Havre school board looking at letting younger children in kindergarten

 

November 13, 2019

Havre Daily News/Jack Lambert

Fifth grader Kaylee Rider, 10, gets up in front of the Havre School Board Tuesday to tell them she feels very prepared for middle school thanks to her experience at Sunnyside Intermediate School during the Havre School Board meeting in the Havre Middle School Assembly.

The Havre Public School Board voted to approve a number of policies introduced by Havre Public Schools District Superintendent Andy Carlson on first reading during its monthly meeting Tuesday.

"This paves the way for us to potentially address several of our ongoing (targets) at Havre High," Carlson said, saying it could allow students in high-risk groups to start earlier and increase their chance of graduation.

The policies are not in force until they are approved on a second reading, planned at the next school board meeting

Carlson said in an interview after the meeting that two of the new policies he introduced at the meeting are to allow potential students, ages 3 to 5, to enroll in kindergarten classes and potentially allow the school to receive funding for the students. He added that the school district already serves a few students within that age range under exceptional circumstances, judged by testing and IQ scores, but does not receive any funding to support those students.


The policies also broaden the capability of the school district, he said, with two allowing students in exceptional circumstances, such as children in poverty, who are homeless or who are enrolled members of a federally recognized Native American Tribe, to start school at an earlier age, he said.

He added that the school district has targeted raising the graduation rate of Native American students and students living in poverty, and students in those categories may potentially be able to start school at a younger age, which may increase the graduation rates for those students.

"That's what this is really about, putting something in place so maybe, down the road, we can do something like that," he said. " ... "This is talking about an actual kindergarten class. We would treat them like we would treat any other child."

The policy is supported by the Montana Legislature, but in order for it to be put into place the policies have to be approved by the board of trustees, Carlson said.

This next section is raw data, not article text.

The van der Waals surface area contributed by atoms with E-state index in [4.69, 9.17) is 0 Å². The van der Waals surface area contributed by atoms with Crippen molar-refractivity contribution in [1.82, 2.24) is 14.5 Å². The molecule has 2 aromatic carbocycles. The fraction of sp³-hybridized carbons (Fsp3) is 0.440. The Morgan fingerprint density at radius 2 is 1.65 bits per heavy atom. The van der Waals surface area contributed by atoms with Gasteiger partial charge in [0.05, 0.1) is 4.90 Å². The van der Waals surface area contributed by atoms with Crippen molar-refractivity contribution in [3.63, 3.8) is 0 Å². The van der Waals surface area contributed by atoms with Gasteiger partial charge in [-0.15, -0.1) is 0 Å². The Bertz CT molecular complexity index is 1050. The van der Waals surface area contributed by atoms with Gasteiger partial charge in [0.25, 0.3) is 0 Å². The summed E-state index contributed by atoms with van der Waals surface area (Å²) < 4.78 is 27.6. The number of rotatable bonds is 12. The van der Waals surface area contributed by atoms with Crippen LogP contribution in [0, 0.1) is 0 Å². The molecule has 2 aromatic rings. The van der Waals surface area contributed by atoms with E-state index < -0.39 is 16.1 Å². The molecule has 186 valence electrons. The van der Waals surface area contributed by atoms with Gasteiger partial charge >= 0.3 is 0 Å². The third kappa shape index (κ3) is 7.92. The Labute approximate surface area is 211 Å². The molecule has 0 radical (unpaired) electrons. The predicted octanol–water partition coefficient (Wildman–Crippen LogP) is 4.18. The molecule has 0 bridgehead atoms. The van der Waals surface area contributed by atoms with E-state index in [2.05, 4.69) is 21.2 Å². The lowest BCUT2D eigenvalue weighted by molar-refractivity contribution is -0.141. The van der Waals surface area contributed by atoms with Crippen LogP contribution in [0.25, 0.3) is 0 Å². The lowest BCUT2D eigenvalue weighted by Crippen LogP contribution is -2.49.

He added that the program is not a preschool or pre-kindergarten program. Under the board's observation of the students' educational growth, students can potentially go from kindergarten to first grade at a younger age.

"We are talking about bringing students in and providing kindergarten type classes for them," he said.

The policies include a provision that every student needs to be approved by the board of trustees to be accepted in the program.

Carlson also proposed making some changes to a district policy which would make it mandatory for students who are younger than 5 by Sept. 10 to be approved by the board before they can start kindergarten. He said it also adds a sentence regarding homelessness, issues or concerns, making it required that documents of homeless students be reviewed by the superintendent.


He also introduced a change to a district policy on club finances. He said the change would require a written statement from anyone who is a member of a club acknowledging the club will adhere to the policies and procedures set by the board. It also includes that the finances of school clubs need to have an account number and budget.

"I think that's kind of a safety guard that will make sure that any of our clubs or activities, that they are understanding right from the beginning that they have to follow everything (the board) has in place," he said.

The policy also states that informal or unrecognized school clubs can meet on school property but have to follow the district policies, he added.